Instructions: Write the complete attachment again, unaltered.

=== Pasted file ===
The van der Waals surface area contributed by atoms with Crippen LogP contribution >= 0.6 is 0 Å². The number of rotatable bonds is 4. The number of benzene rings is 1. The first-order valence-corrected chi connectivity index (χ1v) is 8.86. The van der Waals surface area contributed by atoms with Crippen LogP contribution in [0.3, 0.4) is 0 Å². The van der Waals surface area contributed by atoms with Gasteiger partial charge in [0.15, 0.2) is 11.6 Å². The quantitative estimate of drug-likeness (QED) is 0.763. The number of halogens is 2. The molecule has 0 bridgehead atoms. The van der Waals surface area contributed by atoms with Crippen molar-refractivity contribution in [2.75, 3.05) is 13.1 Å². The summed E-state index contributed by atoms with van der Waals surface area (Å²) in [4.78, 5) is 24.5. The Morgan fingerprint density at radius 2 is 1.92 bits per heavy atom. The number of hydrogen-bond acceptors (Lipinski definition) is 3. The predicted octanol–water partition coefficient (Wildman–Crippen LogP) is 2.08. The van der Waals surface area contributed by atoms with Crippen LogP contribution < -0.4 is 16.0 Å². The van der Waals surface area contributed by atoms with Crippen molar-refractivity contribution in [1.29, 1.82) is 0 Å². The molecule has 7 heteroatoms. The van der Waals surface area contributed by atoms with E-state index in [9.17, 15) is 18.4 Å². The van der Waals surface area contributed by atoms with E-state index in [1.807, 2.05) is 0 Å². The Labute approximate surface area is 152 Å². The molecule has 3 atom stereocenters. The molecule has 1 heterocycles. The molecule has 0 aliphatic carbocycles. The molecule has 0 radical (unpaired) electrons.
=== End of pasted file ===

The van der Waals surface area contributed by atoms with Crippen LogP contribution >= 0.6 is 0 Å². The number of rotatable bonds is 4. The number of benzene rings is 1. The first-order valence-corrected chi connectivity index (χ1v) is 8.86. The van der Waals surface area contributed by atoms with Crippen LogP contribution in [0.3, 0.4) is 0 Å². The van der Waals surface area contributed by atoms with Gasteiger partial charge in [0.15, 0.2) is 11.6 Å². The quantitative estimate of drug-likeness (QED) is 0.763. The number of halogens is 2. The molecule has 0 bridgehead atoms. The van der Waals surface area contributed by atoms with Crippen molar-refractivity contribution in [2.75, 3.05) is 13.1 Å². The summed E-state index contributed by atoms with van der Waals surface area (Å²) in [4.78, 5) is 24.5. The Morgan fingerprint density at radius 2 is 1.92 bits per heavy atom. The number of hydrogen-bond acceptors (Lipinski definition) is 3. The predicted octanol–water partition coefficient (Wildman–Crippen LogP) is 2.08. The van der Waals surface area contributed by atoms with Crippen LogP contribution < -0.4 is 16.0 Å². The van der Waals surface area contributed by atoms with Crippen molar-refractivity contribution in [1.29, 1.82) is 0 Å². The molecule has 7 heteroatoms. The van der Waals surface area contributed by atoms with E-state index in [9.17, 15) is 18.4 Å². The van der Waals surface area contributed by atoms with E-state index in [1.807, 2.05) is 0 Å². The Labute approximate surface area is 152 Å². The molecule has 3 atom stereocenters. The molecule has 1 heterocycles. The molecule has 0 aliphatic carbocycles. The molecule has 0 radical (unpaired) electrons.